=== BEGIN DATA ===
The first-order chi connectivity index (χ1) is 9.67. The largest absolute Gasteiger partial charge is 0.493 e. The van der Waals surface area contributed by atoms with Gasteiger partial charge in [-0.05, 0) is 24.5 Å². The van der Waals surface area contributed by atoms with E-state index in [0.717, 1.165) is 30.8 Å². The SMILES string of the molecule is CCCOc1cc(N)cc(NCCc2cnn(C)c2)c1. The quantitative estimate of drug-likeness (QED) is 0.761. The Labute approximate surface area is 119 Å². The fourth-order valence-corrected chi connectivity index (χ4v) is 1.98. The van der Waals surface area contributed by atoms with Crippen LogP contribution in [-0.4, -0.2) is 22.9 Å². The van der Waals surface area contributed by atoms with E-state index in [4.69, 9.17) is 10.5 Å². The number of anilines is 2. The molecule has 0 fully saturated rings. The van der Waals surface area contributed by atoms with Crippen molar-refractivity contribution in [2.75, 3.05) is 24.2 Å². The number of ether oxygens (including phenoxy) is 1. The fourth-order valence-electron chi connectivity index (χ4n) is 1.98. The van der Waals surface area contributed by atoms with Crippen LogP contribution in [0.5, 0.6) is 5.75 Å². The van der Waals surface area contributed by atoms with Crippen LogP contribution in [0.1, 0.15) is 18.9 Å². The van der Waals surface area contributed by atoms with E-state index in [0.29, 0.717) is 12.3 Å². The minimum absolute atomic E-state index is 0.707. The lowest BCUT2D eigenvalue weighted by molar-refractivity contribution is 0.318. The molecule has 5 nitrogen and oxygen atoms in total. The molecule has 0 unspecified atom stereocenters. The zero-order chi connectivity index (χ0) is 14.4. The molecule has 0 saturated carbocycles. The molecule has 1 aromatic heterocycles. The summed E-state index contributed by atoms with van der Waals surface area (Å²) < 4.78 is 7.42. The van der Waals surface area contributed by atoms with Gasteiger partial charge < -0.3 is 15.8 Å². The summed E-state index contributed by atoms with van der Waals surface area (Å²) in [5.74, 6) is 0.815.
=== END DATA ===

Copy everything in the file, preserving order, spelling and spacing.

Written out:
The first-order chi connectivity index (χ1) is 9.67. The largest absolute Gasteiger partial charge is 0.493 e. The van der Waals surface area contributed by atoms with Gasteiger partial charge in [-0.05, 0) is 24.5 Å². The van der Waals surface area contributed by atoms with E-state index in [0.717, 1.165) is 30.8 Å². The SMILES string of the molecule is CCCOc1cc(N)cc(NCCc2cnn(C)c2)c1. The quantitative estimate of drug-likeness (QED) is 0.761. The Labute approximate surface area is 119 Å². The fourth-order valence-corrected chi connectivity index (χ4v) is 1.98. The van der Waals surface area contributed by atoms with Crippen LogP contribution in [-0.4, -0.2) is 22.9 Å². The van der Waals surface area contributed by atoms with E-state index in [4.69, 9.17) is 10.5 Å². The number of anilines is 2. The molecule has 0 fully saturated rings. The van der Waals surface area contributed by atoms with Crippen molar-refractivity contribution in [2.75, 3.05) is 24.2 Å². The number of ether oxygens (including phenoxy) is 1. The fourth-order valence-electron chi connectivity index (χ4n) is 1.98. The van der Waals surface area contributed by atoms with Crippen LogP contribution in [0.5, 0.6) is 5.75 Å². The van der Waals surface area contributed by atoms with Crippen LogP contribution in [0.1, 0.15) is 18.9 Å². The van der Waals surface area contributed by atoms with E-state index in [0.29, 0.717) is 12.3 Å². The minimum absolute atomic E-state index is 0.707. The lowest BCUT2D eigenvalue weighted by molar-refractivity contribution is 0.318. The molecule has 5 nitrogen and oxygen atoms in total. The molecule has 0 unspecified atom stereocenters. The zero-order chi connectivity index (χ0) is 14.4. The molecule has 0 saturated carbocycles. The molecule has 1 aromatic heterocycles. The summed E-state index contributed by atoms with van der Waals surface area (Å²) < 4.78 is 7.42. The van der Waals surface area contributed by atoms with Gasteiger partial charge < -0.3 is 15.8 Å². The summed E-state index contributed by atoms with van der Waals surface area (Å²) in [5.74, 6) is 0.815.